Technology agnosticism helps avoid disruption
At CISO, we’re technology agnostic, so we’ll look at what our clients are using for their business productivity right now (e.g., Microsoft 365 and Azure) and introduce them to the access management solution that won’t disrupt their business activities (e.g., Microsoft Hello for Business).
But whether it’s Okta, AWS IAM, OneLogin, Microsoft Azure AD, Windows Hello for Business, or something else, we’ll make sure their access management consists of a single federated authority that makes granting, changing, and revoking access a seamless experience.
What if a client doesn’t actually believe they need help taking their access management into a passwordless future?
First, a provider will audit the system as it stands, including interviewing the staff, reviewing incident reports (i.e., did they have a data breach?), and rooting out the causes of downtime and outages.
Next, the provider should focus on any evolving threats and high-risk patterns they see and devise a way to disrupt them.
Then they should construct a narrative around the client’s profile, zoom in on specific details through a security lens that might not have been used otherwise, and identify where improvements can be made and how the client can be a better steward of sensitive data — particularly the very personal data that will make a passwordless future possible, like biometrics.
After that, the provider will walk through and provide tactics for what-if questions like, “What if your biometrics data gets compromised?” and “What if a flaw is discovered in your passwordless system?”
And finally — and this is key — the provider will use the utmost tact when delivering this information to the client, reassuring them that:
- these strategies are in no way a critique
- risk management isn’t a single problem that simply gets solved, never to be heard from again
- cybersecurity is a journey — a perpetual, adaptive exercise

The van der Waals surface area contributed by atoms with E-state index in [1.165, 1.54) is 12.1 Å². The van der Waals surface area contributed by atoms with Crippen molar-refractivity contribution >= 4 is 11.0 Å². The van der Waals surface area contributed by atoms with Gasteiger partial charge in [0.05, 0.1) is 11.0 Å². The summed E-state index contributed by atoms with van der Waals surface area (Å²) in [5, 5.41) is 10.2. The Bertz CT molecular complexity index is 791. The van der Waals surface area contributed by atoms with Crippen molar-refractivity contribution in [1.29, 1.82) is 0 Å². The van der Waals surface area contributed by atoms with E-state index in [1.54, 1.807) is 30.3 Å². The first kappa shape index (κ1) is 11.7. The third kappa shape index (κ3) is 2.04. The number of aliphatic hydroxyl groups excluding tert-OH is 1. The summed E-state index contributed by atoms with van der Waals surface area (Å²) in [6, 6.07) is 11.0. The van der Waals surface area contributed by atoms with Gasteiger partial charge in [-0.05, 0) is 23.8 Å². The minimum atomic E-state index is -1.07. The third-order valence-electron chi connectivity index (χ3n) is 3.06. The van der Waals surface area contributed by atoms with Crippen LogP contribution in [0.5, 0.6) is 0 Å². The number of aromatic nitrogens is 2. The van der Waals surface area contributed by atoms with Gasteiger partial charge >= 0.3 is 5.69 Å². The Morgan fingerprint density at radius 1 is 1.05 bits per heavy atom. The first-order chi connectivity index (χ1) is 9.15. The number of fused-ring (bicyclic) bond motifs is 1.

Making that journey comfortable
Along the way, a client might find itself conceding that, yes, passwordless access to their systems must be managed, but biometrics goes too far. Perhaps it’s too reliant on personal information for their taste.
Or perhaps their BYOD policy makes it difficult to dictate to their employees how to use the devices that they themselves own and pay monthly fees on.
A great provider will accommodate that preference and give that client other passwordless options, like a Fast IDentity Online (FIDO) authentication hardware token — a key fob, smart card, or dongle.
What if that’s still too much to ask? What will a provider have to do to persuade the reluctant or the uncooperative client to appreciate the importance of embracing a passwordless future?
Again, it’s about culture over technology — conveying the understanding of “you’re not only protecting yourself, you’re protecting your co-workers, your company, and your customers.”
It’s about analogies over abstractions — analogies that illustrate the human tendency to defeat or work around security solutions, like, “a house with even the most expensive alarm system and the strongest door locks is still vulnerable if a window is left open by someone.”
It’s about keeping an ear to the ground instead of sowing paranoia and fear — adopting a sense of vigilance and optimism over anxiety and dread.
This is what I mean when I say access management in cybersecurity is in a transition phase.
As the threat landscape evolves, the role of the provider is evolving, too.
It’s not only about recommending technology and best practices to our clients.
It’s about scouting out what’s ahead and fostering in our clients a spirit of readiness.
Looking for more information about how access management protects your organization’s reputation and data in a passwordless world? We should talk. Reach out to CISO Global, Inc. now.